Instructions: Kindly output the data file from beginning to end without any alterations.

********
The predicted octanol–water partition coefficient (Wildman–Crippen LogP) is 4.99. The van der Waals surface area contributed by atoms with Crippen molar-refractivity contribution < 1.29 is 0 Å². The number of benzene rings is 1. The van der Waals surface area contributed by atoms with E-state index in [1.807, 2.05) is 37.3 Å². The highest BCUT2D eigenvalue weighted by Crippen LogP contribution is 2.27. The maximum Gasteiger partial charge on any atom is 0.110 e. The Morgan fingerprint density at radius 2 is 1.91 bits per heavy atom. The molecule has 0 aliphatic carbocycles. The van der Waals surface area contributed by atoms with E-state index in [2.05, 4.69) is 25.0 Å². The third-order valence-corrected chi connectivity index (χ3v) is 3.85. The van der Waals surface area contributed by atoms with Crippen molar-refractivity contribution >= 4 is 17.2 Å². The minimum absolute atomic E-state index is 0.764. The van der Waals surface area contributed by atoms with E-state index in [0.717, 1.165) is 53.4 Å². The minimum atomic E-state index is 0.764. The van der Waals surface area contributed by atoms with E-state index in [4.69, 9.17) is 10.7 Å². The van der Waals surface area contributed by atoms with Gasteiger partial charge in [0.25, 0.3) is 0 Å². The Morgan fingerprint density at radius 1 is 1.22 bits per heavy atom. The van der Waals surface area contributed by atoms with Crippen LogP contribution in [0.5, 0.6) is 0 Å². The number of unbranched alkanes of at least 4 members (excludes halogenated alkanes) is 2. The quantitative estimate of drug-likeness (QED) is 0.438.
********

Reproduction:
The predicted octanol–water partition coefficient (Wildman–Crippen LogP) is 4.99. The van der Waals surface area contributed by atoms with Crippen molar-refractivity contribution < 1.29 is 0 Å². The number of benzene rings is 1. The van der Waals surface area contributed by atoms with E-state index in [1.807, 2.05) is 37.3 Å². The highest BCUT2D eigenvalue weighted by Crippen LogP contribution is 2.27. The maximum Gasteiger partial charge on any atom is 0.110 e. The Morgan fingerprint density at radius 2 is 1.91 bits per heavy atom. The molecule has 0 aliphatic carbocycles. The van der Waals surface area contributed by atoms with E-state index in [2.05, 4.69) is 25.0 Å². The third-order valence-corrected chi connectivity index (χ3v) is 3.85. The van der Waals surface area contributed by atoms with Crippen molar-refractivity contribution >= 4 is 17.2 Å². The minimum absolute atomic E-state index is 0.764. The van der Waals surface area contributed by atoms with E-state index in [0.717, 1.165) is 53.4 Å². The minimum atomic E-state index is 0.764. The van der Waals surface area contributed by atoms with E-state index in [4.69, 9.17) is 10.7 Å². The van der Waals surface area contributed by atoms with Gasteiger partial charge in [0.25, 0.3) is 0 Å². The Morgan fingerprint density at radius 1 is 1.22 bits per heavy atom. The van der Waals surface area contributed by atoms with Crippen LogP contribution in [0.5, 0.6) is 0 Å². The number of unbranched alkanes of at least 4 members (excludes halogenated alkanes) is 2. The quantitative estimate of drug-likeness (QED) is 0.438.